One of the interviews to Guattari that fills me the most because of its naturalness and its content and scope, is the one Charles Stivale made to him in March 1985. There, it can be read the opinion that Guattari had about the tendency, recurrent and academically vicious, of being occluded by the name of Deleuze to reference the work they did together. Stivale opens his interview addressing this occlusive blockage as correspondent to an effect that transforms the first name into a common noun and that erases the individual, ie, alluding to the approach Guattari himself had originally emphasized in a chapter of his book ‘La révolution moléculaire’. Before the question referred to how does he react to the effect of this blockage and to the effect that makes the name of Deleuze to appear, Guattari responds as follows: Continue reading →
According to the definition set above, the word micrology comes from micros (small) and logos (treat or speech). It refers to the science that uses a microscope to study the smallest or minimal things existing in nature. To say of this definition, the word also applies to denominate a short and concise mode of speech, besides that disparagingly it serves to describe a frivolous discourse. If a micrology concerns to the study of small things of nature with the aid of a microscope, what would be the instrument to study the little things of life in society? What tool would be used by a social micrology? What shall be its microscope? To say of a possible answer, if one considers that the social is something that is significantly constructed, language would come to be such an instrument through which a social micrology would endorse to study the minimal but not the less significant things of society. However, while it gives sense to the social -being that it is what composes its minimal parts-, language would construct such an instrument without being canceled or dissolved as an object of study. Continue reading →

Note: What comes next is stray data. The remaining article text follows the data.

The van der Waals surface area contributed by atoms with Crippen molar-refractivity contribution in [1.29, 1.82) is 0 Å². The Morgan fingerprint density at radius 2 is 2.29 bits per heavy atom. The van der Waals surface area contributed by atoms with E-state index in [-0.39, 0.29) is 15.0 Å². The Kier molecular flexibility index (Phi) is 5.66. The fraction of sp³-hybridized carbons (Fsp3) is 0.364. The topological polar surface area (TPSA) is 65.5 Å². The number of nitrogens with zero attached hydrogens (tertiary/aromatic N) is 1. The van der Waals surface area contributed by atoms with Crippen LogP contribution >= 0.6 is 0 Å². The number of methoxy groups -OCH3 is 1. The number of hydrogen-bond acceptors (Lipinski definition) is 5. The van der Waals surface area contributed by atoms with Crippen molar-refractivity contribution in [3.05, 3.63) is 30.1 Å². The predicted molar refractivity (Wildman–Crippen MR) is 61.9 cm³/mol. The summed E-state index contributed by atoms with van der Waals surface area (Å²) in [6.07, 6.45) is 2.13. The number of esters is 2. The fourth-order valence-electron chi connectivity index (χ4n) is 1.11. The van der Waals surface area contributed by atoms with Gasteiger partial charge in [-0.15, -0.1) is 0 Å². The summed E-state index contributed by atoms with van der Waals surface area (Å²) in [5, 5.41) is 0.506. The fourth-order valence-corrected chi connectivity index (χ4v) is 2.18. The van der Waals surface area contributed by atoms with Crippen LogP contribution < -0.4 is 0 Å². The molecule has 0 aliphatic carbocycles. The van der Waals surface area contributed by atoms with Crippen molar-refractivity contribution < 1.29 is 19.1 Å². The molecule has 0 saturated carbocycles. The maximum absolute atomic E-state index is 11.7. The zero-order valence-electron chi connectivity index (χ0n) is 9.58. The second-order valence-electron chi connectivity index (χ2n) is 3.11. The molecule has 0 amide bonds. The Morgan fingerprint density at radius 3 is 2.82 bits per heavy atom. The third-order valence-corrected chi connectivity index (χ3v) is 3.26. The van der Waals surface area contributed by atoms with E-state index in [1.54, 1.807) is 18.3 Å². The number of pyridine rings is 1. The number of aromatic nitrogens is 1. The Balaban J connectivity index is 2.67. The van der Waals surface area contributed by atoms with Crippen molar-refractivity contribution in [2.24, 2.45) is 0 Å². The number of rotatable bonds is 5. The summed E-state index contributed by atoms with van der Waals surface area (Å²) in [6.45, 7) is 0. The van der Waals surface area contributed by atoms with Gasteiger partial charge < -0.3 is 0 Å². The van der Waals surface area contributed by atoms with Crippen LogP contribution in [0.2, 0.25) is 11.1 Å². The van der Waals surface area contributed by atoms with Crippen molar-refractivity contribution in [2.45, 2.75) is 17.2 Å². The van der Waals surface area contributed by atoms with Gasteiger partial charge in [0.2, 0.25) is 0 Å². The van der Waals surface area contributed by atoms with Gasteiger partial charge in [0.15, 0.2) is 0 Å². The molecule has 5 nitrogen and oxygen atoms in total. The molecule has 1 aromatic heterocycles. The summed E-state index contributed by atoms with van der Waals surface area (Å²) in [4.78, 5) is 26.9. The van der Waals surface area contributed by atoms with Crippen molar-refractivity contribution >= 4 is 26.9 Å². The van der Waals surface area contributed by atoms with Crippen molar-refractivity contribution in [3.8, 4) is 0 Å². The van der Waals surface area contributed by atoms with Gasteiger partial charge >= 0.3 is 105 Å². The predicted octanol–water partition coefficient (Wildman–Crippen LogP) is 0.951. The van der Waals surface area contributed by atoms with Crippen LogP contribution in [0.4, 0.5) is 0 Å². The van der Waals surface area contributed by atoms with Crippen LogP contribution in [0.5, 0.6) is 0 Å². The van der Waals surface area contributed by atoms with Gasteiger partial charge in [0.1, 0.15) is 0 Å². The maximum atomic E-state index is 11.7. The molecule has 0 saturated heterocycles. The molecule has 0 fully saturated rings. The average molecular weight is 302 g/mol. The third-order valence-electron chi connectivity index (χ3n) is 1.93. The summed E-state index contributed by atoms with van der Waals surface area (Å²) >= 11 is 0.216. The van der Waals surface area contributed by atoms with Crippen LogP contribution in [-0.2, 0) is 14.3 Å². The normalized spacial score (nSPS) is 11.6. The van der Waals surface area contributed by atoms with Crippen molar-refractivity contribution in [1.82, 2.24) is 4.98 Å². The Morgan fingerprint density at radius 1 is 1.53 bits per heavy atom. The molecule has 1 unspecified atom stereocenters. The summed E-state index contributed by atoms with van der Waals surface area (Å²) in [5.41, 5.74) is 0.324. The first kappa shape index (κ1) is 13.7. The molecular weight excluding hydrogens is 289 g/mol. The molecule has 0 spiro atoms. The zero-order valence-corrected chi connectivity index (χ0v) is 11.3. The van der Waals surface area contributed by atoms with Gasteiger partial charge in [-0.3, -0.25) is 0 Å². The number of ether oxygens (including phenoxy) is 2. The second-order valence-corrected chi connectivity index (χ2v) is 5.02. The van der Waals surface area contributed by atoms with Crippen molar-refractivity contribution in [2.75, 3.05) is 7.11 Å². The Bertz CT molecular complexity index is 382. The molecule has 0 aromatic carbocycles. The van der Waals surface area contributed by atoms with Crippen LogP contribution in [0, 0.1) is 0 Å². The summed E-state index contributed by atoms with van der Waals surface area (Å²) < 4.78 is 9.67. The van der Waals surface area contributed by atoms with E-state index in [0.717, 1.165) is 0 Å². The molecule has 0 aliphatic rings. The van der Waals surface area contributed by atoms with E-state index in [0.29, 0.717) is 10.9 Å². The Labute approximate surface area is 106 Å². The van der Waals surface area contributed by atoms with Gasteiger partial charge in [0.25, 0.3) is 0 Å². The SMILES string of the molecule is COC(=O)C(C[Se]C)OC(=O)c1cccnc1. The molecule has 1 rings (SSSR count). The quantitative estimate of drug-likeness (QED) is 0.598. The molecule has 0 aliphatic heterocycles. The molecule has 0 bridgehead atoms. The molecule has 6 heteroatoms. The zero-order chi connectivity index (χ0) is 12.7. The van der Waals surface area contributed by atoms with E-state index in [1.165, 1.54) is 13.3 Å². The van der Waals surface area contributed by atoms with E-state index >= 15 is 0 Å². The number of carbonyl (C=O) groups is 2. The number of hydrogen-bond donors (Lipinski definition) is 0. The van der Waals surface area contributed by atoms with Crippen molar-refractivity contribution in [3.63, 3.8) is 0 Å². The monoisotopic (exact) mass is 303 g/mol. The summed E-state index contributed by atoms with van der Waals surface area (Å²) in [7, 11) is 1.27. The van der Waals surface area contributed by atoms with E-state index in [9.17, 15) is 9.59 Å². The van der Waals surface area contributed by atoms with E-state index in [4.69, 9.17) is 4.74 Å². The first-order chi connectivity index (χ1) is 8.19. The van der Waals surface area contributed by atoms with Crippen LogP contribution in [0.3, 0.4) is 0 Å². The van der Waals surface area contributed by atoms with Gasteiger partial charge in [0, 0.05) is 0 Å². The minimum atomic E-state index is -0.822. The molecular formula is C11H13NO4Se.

The thought of Gilles Deleuze involves a powerful conceptualization developed from his works on the history of philosophy and above all from his own philosophical creations. Such conceptualization contains and composes all his perspective of life. Though since early he would let it see in Difference and Repetition, he would be given to potentialize it throughout all his work. As is known, such conceptualization is what he called ‘the image of thought’. In his latest book What is Philosophy?, and despite of having shared coauthorship with Felix Guattari, Deleuze continues the purely philosophical approach of the image of thought and extends it in relation to a plane of immanence. There’s where Deleuze reiterates the idea that the history of philosophy is comparable to the art of portraiture, and adds that such history has to try to clear the plane of immanence that the portrayed philosopher has established with his thought and with the concepts that he was able to create from his own singular perspective. He also admits that these mental portraits, noetic and machinic, can be made not only using philosophical means but also by other aesthetic mediations. In this sense he makes a critique of the artistic work of swiss sculptor Jean Tinguely, who is known for creating kinetic artifacts of da-da tradition also recognized as metamechanics. In 1988 Tinguely made a work of art in which he created machinic portraits of the thought of a number of philosophers. For example, this is the kinetic picture he proposed for Henri Bergson:
Discovering in own flesh that life is intranscendent is the best thing that ever happened to me. To think the immanence, to think life. To see the sun falling after the horizon that’s in me and erases me. To go towards him as its plain gives me land, sea and sky in my flight. Never to reach him and to be eternal with him. To start walking without moving. To dance and flash in situ. To be that peaceful lake inside.